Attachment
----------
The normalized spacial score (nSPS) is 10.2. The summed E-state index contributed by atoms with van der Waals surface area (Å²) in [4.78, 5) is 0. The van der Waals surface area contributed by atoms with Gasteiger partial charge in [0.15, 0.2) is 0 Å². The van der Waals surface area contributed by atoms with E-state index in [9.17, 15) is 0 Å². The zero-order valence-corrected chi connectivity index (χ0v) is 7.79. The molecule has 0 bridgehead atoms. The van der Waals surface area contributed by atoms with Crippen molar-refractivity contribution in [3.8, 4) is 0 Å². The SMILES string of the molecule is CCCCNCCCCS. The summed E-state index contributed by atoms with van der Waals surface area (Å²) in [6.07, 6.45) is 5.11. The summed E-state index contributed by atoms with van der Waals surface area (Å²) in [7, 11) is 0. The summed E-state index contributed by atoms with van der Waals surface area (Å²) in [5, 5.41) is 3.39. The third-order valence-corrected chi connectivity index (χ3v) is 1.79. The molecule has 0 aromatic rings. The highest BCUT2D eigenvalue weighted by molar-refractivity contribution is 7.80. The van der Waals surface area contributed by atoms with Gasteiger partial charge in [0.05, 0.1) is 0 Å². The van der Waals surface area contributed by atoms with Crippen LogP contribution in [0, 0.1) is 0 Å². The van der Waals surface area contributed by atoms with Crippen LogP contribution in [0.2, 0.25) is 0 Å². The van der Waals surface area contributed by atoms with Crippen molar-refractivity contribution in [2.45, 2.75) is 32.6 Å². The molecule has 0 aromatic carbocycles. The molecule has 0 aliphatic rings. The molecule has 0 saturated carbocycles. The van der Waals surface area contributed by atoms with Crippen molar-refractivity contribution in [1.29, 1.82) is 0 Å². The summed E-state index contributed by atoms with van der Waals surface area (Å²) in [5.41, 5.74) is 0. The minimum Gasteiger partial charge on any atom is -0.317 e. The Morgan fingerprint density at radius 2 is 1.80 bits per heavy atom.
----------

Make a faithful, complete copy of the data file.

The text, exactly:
The normalized spacial score (nSPS) is 10.2. The summed E-state index contributed by atoms with van der Waals surface area (Å²) in [4.78, 5) is 0. The van der Waals surface area contributed by atoms with Gasteiger partial charge in [0.15, 0.2) is 0 Å². The van der Waals surface area contributed by atoms with E-state index in [9.17, 15) is 0 Å². The zero-order valence-corrected chi connectivity index (χ0v) is 7.79. The molecule has 0 bridgehead atoms. The van der Waals surface area contributed by atoms with Crippen molar-refractivity contribution in [3.8, 4) is 0 Å². The SMILES string of the molecule is CCCCNCCCCS. The summed E-state index contributed by atoms with van der Waals surface area (Å²) in [6.07, 6.45) is 5.11. The summed E-state index contributed by atoms with van der Waals surface area (Å²) in [7, 11) is 0. The summed E-state index contributed by atoms with van der Waals surface area (Å²) in [5, 5.41) is 3.39. The third-order valence-corrected chi connectivity index (χ3v) is 1.79. The molecule has 0 aromatic rings. The highest BCUT2D eigenvalue weighted by molar-refractivity contribution is 7.80. The van der Waals surface area contributed by atoms with Gasteiger partial charge in [0.05, 0.1) is 0 Å². The van der Waals surface area contributed by atoms with Crippen LogP contribution in [0, 0.1) is 0 Å². The van der Waals surface area contributed by atoms with Crippen LogP contribution in [0.2, 0.25) is 0 Å². The van der Waals surface area contributed by atoms with Crippen molar-refractivity contribution in [2.45, 2.75) is 32.6 Å². The molecule has 0 aromatic carbocycles. The molecule has 0 aliphatic rings. The molecule has 0 saturated carbocycles. The van der Waals surface area contributed by atoms with Crippen molar-refractivity contribution in [1.29, 1.82) is 0 Å². The summed E-state index contributed by atoms with van der Waals surface area (Å²) in [5.41, 5.74) is 0. The minimum Gasteiger partial charge on any atom is -0.317 e. The Morgan fingerprint density at radius 2 is 1.80 bits per heavy atom.